Union hits out at city council over forced job cuts

Edinburgh City Council have been slammed by Unison. Picture: TSPL
Edinburgh City Council have been slammed by Unison. Picture: TSPL
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UNION leaders have accused the city council of reneging on a key promise after proposals were unveiled which would authorise compulsory redundancies in a bid to plug a £126 million black hole.

Bosses at trade union Unison have slammed the plans as “highly regretful” and said the speed of the cuts made it ­difficult to avoid mandatory job losses.

The council wants around 2000 workers to take enhanced voluntary redundancy packages and leave by next June.

However, proposals to be debated by councillors will allow managers to impose compulsory cuts where employees have opted not to take up the new terms within the set timescale.

Union chiefs have stressed a vote on possible strike action is unlikely until staff members receive formal notice that they are to be forced out.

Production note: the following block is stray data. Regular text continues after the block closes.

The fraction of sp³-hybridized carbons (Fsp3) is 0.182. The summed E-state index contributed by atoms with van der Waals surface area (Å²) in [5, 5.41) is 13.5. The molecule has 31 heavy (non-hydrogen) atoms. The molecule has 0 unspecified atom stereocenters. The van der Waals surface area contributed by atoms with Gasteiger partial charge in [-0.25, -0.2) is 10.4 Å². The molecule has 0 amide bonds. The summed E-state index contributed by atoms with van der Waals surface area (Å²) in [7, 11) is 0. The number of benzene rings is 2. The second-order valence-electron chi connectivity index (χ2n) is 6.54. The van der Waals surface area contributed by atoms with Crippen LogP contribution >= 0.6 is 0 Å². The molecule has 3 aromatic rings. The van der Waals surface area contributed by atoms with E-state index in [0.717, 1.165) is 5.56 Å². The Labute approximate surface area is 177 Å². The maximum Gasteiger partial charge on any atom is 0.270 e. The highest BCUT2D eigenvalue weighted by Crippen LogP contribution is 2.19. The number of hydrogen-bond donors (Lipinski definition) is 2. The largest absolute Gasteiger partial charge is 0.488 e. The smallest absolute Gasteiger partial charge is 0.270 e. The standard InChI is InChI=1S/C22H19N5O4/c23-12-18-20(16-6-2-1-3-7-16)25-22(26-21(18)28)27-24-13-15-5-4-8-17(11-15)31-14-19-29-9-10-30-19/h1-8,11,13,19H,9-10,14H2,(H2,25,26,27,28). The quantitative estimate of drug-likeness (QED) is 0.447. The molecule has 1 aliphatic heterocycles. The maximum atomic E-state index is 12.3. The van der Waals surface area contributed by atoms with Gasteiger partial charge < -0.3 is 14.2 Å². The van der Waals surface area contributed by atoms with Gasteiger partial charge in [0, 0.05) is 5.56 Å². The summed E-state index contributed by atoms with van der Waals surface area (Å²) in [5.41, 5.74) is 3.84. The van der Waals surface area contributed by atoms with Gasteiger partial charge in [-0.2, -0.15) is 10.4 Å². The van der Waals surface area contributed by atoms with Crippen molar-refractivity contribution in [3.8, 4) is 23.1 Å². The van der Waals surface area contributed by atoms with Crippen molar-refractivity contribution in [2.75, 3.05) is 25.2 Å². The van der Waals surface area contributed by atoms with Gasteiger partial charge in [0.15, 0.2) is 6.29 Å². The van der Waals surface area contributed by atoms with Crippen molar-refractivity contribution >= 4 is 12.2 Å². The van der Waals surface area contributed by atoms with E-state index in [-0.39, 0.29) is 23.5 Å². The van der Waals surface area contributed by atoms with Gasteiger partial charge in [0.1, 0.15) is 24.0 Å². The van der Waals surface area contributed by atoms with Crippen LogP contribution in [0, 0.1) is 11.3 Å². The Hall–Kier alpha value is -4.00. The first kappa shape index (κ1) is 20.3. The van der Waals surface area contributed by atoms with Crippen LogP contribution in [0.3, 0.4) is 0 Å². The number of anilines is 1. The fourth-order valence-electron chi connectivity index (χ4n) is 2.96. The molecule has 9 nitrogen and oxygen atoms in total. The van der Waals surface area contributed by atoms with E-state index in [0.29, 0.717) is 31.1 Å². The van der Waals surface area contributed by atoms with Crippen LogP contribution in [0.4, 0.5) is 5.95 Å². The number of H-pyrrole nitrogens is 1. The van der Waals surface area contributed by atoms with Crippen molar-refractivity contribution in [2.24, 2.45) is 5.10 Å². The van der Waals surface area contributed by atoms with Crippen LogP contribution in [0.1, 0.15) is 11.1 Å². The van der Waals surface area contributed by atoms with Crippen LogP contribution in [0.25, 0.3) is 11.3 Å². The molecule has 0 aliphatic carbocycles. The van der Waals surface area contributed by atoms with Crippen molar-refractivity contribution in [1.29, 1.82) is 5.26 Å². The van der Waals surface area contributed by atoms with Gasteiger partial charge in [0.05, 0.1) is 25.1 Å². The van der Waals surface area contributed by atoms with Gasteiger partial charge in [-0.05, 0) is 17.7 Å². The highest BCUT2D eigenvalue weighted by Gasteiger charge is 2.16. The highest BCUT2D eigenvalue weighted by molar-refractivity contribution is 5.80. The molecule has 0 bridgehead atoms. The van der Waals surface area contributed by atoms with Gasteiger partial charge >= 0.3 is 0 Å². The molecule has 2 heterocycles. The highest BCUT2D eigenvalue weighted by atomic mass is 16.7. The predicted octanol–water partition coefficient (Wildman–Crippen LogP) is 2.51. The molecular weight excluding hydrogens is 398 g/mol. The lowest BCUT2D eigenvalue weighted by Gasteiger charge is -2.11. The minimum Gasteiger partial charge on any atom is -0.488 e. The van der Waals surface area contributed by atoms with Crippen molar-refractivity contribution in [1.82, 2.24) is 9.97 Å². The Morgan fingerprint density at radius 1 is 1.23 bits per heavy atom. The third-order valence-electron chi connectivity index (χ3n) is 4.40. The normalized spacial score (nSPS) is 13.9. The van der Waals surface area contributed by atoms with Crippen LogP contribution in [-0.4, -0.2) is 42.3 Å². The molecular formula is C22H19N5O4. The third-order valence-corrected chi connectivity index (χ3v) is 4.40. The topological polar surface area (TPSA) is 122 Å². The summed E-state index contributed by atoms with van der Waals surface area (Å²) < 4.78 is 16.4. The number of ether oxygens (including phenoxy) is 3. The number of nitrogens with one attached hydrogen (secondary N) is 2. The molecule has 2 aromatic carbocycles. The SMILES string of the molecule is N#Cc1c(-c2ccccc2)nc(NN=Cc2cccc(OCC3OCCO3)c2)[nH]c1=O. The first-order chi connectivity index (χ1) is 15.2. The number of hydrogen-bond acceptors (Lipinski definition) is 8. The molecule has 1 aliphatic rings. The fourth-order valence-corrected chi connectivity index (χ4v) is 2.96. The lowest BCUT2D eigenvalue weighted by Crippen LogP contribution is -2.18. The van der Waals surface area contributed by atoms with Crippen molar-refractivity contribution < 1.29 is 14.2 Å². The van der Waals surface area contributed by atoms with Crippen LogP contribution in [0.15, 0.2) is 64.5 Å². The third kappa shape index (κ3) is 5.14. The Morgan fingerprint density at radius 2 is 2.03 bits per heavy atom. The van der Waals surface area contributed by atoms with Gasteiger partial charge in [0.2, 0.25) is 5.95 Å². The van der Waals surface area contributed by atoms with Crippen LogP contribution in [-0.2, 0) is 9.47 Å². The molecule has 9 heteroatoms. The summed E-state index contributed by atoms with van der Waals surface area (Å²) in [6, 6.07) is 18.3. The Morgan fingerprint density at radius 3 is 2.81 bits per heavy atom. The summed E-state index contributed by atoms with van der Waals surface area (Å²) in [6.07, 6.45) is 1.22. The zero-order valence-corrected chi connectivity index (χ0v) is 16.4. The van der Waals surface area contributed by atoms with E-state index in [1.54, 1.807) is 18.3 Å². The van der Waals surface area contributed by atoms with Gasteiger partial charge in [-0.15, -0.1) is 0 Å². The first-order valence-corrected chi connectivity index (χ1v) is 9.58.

They said the situation was changing “daily” and did not rule out the possibility that information on job losses could emerge in the run-up to Christmas.

John Stevenson, president of Unison City of Edinburgh branch, which counts more than 9000 council workers among its members, said: “Our position is still that they’re making the cuts too fast.

“This is a change in council policy that we would see as highly regretful.

“It’s the council going back on one of its major pledges.”

Mr Stevenson said a special branch committee meeting would now take place to discuss union strategy.

“We do not know where, how and what yet – there’s a major organisational review in place and no-one now knows how this review will go,” he added.

“No-one really knows whether their job is at risk or not. The structures are to be in place by the end of May next year but some will be well before that – it could be much earlier than April or May.”

City chiefs said the time had come to be more “explicit” about the council’s financial position.

Councillor Alasdair Rankin, finance leader, said: “Our overriding responsibility is to provide services to people, particularly people who need them badly. We are now in a position where we need to make some very difficult choices.

“We’re looking to provide an enhanced voluntary package and we will be promoting it in the hope enough people find it attractive.”